2. ^ Journal of Artificial Societies and Social Simulation 20(3) 15, 2017.
  3. ^ Sakoda, J. M. The Checkerboard Model of Social Interaction. Journal of Mathematical Sociology, 1(1):119–132, 1971.
  4. ^ Schelling, T. C. Dynamic models of segregation. Journal of Mathematical Sociology, 1(2):143–186, 1971a.
  5. ^ a b Tong, H. (1990) Non-linear Time Series: A Dynamical System Approach, OUP. ISBN 0-19-852224-X
  6. ^ Calabrese, E.J.; Baldwin, L.A. (2003). "The Hormetic Dose-Response Model Is More Common than the Threshold Model in Toxicology". Toxicological Sciences. 71 (2): 246–250. doi:10.1093/toxsci/71.2.246. PMID 12563110.
  7. ^ Wright, S (1934). "An Analysis of Variability in Number of Digits in an Inbred Strain of Guinea Pigs". Genetics. 19 (6): 506–36. PMC 1208511. PMID 17246735.
  8. ^ Wright, S (1934b). "The Results of Crosses between Inbred Strains of Guinea Pigs, Differing in Number of Digits". Genetics. 19 (6): 537–51. PMC 1208512. PMID 17246736.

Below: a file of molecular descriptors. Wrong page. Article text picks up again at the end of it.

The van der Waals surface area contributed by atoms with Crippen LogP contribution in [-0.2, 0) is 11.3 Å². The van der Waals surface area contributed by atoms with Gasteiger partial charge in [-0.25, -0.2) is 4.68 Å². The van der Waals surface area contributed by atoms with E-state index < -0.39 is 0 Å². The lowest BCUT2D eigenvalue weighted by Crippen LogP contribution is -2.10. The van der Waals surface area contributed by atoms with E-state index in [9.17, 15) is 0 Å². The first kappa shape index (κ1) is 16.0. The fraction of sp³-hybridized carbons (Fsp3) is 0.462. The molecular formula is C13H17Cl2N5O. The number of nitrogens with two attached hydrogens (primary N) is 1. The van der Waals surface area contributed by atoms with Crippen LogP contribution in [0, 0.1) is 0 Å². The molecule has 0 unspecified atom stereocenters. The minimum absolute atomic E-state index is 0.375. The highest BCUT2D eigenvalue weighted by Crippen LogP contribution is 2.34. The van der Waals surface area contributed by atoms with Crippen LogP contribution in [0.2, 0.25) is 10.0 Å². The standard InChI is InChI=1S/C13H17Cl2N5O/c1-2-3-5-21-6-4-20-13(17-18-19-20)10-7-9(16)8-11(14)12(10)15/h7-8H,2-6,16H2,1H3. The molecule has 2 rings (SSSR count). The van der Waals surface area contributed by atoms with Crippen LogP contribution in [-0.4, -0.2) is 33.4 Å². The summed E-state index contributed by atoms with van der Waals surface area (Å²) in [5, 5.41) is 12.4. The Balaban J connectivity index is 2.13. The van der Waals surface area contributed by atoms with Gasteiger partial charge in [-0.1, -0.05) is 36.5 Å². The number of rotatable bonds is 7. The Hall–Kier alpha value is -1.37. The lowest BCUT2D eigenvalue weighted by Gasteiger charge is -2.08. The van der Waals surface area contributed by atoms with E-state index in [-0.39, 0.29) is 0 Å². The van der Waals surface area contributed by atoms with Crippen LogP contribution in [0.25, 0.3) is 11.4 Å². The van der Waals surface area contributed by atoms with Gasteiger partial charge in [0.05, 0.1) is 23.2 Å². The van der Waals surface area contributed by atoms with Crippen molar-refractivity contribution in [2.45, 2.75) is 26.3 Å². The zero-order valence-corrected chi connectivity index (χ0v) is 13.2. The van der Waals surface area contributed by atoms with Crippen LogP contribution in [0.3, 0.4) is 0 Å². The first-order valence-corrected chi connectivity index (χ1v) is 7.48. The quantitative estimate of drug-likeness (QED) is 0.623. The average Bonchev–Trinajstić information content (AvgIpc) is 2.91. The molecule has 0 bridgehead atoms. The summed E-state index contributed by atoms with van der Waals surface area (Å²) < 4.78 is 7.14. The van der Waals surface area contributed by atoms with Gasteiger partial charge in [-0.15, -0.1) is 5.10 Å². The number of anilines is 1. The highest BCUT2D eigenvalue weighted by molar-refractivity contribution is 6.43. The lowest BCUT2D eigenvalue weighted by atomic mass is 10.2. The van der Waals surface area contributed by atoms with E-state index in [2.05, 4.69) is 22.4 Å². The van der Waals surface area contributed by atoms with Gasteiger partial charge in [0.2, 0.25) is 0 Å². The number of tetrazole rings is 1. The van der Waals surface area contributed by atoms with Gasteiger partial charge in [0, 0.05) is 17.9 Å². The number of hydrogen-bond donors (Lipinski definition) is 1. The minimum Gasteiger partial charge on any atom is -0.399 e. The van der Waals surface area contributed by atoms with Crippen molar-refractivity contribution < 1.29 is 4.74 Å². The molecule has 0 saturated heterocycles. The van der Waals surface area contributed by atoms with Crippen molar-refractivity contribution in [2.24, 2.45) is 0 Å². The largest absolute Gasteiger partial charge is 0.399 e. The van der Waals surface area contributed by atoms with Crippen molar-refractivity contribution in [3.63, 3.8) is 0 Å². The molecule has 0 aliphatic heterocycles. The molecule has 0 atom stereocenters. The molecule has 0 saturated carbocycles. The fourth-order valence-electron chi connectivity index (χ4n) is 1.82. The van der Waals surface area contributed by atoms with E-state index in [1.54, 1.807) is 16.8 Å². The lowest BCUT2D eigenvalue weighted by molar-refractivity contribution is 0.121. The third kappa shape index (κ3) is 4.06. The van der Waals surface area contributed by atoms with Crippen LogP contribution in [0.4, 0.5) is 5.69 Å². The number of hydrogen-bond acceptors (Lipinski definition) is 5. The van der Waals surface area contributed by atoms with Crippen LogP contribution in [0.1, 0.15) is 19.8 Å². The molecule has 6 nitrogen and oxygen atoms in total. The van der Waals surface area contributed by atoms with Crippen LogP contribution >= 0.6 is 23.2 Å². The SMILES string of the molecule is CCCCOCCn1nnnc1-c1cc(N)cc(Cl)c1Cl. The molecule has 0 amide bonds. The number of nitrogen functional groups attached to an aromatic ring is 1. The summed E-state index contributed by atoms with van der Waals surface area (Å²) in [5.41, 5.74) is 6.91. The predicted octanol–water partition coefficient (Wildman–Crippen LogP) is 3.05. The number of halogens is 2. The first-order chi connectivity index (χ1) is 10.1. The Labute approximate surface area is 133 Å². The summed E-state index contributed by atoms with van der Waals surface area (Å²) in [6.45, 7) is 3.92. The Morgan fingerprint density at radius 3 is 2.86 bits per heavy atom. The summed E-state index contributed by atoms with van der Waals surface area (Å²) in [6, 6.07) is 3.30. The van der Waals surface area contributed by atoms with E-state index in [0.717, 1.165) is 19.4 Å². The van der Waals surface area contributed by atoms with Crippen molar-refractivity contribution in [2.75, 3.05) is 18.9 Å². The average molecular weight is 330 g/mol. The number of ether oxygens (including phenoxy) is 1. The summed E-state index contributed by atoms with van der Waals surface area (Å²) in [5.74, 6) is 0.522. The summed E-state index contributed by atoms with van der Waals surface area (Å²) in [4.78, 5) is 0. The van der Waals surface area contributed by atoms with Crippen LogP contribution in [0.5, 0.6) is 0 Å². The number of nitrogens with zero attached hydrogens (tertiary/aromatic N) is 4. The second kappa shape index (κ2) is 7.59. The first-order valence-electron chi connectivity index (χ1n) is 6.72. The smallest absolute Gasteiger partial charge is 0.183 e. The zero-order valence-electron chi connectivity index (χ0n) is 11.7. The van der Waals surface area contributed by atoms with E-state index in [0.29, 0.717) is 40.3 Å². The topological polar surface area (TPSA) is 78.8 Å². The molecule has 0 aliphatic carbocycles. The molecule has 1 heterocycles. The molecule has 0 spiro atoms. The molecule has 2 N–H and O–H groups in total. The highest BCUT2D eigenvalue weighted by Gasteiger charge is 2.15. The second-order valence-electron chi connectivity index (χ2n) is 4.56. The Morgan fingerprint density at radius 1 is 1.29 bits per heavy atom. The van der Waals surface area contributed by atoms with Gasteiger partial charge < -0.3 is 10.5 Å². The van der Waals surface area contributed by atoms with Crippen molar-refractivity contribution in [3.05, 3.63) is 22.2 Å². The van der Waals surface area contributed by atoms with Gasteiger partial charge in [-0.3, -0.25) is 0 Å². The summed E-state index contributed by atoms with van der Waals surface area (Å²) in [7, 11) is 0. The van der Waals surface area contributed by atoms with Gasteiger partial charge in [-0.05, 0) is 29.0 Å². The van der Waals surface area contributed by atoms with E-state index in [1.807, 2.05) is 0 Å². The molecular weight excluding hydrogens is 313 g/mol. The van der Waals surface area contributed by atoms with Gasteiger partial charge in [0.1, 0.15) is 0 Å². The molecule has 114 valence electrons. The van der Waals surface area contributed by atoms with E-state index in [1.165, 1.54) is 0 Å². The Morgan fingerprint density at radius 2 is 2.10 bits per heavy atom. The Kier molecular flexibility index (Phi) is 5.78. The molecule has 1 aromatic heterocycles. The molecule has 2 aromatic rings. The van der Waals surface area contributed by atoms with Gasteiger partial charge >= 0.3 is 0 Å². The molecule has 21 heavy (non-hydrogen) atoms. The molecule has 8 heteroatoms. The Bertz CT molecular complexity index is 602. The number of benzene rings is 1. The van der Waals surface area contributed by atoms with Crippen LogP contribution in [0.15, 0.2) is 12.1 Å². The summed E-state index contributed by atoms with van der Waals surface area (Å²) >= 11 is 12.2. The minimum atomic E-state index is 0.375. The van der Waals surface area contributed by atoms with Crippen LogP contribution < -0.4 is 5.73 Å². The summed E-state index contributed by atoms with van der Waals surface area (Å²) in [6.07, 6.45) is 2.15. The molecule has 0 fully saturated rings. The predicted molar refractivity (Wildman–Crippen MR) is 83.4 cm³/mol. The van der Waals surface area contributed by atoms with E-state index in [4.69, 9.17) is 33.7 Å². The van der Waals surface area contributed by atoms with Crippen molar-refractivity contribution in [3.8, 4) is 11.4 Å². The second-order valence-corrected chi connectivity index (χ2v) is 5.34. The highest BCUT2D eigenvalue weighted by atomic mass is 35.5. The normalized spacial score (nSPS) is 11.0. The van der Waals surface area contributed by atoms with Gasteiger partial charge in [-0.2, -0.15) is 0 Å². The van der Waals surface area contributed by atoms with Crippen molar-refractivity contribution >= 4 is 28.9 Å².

9. ^ ch18, "Threshold characters", Introduction to Quantitative Genetics, Falconer 1960
  10. ^ "The inheritance of liability to certain diseases, estimated from the incidence among relatives" Archived 2016-08-15 at the Wayback Machine, Falconer 1965
  11. ^ "The inheritance of liability to diseases with variable age of onset, with particular reference to diabetes mellitus" Archived 2016-08-15 at the Wayback Machine, Falconer 1967
  12. ^ "D. S. Falconer and Introduction to Quantitative Genetics", Hill & Mackay 2004
  13. ^ Gottesman, II; Shields, J (1967). "A polygenic theory of schizophrenia". Proc Natl Acad Sci U S A. 58 (1): 199–205. Bibcode:1967PNAS...58..199G. doi:10.1073/pnas.58.1.199. PMC 335617. PMID 5231600.